Autosomal Dominant Polycystic Kidney Disease (ADPKD) is a debilitating genetic disease affecting more than 600,000 Americans and 12 million people worldwide. Currently, only one FDA-approved drug (Tolvaptan) exists for ADPKD, but given its mechanism of action and side effects profile (liver toxicity, polyuria), the need for an improved therapy remains a priority.
The clinical course of kidney disease in ADPKD is typically marked by a long period of stable glomerular filtration rate (GFR) due to hyperfiltration despite the continuous expansion of height-adjusted total kidney volume (htTKV) due to the growth of cysts. Due to the observed stability or slow decrease of GFR even in the presence of ~5-fold change in kidney volume in many patients, clinical trial design in ADPKD is challenging, especially for earlier disease stages.
There is a critical need for a biomarker that will assess disease progression at an earlier stage, when patients may be more likely to respond to new therapies, and before they have incurred serious, irreversible damage.
The initial goals of C-Path’s PKD Consortium were to develop CDISC (Clinical Data Interchange Standards Consortium) data standards for PKD and to use clinical data from ADPKD patients collected over many years in patient registries. Objectives included leveraging the mapped registry data to support the FDA and EMA qualification of an imaging biomarker, Total Kidney Volume (TKV), for use in drug development trials. Using the data collected, a disease model that evaluated the relationship between baseline TKV and progression of ADPKD was developed.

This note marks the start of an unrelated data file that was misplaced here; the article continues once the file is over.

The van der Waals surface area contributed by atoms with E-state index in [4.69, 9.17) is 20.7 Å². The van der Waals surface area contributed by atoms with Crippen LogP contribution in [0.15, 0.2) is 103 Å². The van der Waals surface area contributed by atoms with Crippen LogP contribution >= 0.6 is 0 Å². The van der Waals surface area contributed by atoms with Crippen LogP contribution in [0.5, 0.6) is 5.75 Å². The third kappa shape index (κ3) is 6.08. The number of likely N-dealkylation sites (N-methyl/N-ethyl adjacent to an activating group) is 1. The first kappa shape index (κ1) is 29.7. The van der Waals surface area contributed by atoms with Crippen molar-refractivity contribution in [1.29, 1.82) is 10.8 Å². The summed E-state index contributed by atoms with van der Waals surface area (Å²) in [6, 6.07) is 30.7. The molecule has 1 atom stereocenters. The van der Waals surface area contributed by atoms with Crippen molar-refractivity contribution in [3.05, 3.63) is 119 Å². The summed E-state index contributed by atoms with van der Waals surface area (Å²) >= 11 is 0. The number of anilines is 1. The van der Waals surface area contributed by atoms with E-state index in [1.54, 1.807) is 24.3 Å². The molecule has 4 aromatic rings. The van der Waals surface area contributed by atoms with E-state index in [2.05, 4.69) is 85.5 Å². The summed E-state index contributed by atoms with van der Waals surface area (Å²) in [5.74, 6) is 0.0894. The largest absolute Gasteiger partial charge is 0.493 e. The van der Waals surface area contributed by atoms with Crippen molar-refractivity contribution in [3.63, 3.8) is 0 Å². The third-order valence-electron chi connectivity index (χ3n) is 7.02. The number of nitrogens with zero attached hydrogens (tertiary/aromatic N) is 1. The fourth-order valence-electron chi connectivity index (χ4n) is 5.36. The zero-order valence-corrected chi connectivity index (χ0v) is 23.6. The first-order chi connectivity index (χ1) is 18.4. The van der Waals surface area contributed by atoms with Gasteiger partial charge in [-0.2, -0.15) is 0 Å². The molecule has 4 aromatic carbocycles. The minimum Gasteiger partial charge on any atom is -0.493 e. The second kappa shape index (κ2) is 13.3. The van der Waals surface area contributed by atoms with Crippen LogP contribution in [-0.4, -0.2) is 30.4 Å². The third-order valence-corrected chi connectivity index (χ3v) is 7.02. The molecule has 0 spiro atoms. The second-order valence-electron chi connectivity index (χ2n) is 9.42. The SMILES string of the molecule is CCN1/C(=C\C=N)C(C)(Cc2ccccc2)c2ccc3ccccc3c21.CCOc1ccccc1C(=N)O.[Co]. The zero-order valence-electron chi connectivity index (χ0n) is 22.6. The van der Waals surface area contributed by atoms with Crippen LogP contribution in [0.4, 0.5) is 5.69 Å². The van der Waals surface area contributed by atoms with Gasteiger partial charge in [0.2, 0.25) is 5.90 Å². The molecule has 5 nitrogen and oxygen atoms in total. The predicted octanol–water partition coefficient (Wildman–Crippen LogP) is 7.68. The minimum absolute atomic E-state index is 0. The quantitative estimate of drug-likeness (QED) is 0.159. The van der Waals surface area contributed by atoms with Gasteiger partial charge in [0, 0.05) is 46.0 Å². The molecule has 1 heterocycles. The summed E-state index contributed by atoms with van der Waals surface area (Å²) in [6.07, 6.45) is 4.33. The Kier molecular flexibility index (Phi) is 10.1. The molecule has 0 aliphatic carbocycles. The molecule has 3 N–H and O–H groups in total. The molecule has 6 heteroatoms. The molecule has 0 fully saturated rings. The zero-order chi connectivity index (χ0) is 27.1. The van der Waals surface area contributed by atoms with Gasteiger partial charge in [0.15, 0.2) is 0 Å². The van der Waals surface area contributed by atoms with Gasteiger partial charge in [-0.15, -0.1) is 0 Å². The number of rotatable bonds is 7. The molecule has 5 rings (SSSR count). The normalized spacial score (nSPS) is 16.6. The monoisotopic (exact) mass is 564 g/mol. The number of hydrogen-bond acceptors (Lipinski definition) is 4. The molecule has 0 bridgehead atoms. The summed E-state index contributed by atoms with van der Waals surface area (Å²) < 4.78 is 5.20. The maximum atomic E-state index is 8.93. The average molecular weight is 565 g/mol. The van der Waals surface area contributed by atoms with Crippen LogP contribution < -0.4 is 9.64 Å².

The models, done in conjunction with the PKD Foundation, academic, industry and regulatory stakeholders, were used to support the regulatory qualification of baseline TKV (with or without age inclusion) as an enrichment prognostic biomarker for ADPKD, to predict a 30% decrease in eGFR.
PKDOC has successfully qualified Total Kidney Volume as a prognostic enrichment biomarker with both the Food and Drug Administration (FDA) and the European Medicines Agency (EMA). Furthermore, FDA designated TKV as a reasonably likely surrogate marker for disease progression in ADPKD. This marker could serve as an endpoint under an accelerated approval pathway followed by a post-marketing confirmation trial showing an effect on the loss of kidney function.
The current projects at PKDOC are focused on development of a clinical trial simulator (CTS) tool for ADPKD, identification and qualification of novel prognostic and drug response biomarkers, and development of COA/PRO tools. Attendees include biopharmaceutical companies, academic organizations, foundations, patient advocacy groups and regulatory agencies from around the world. Anyone who is interested may participate.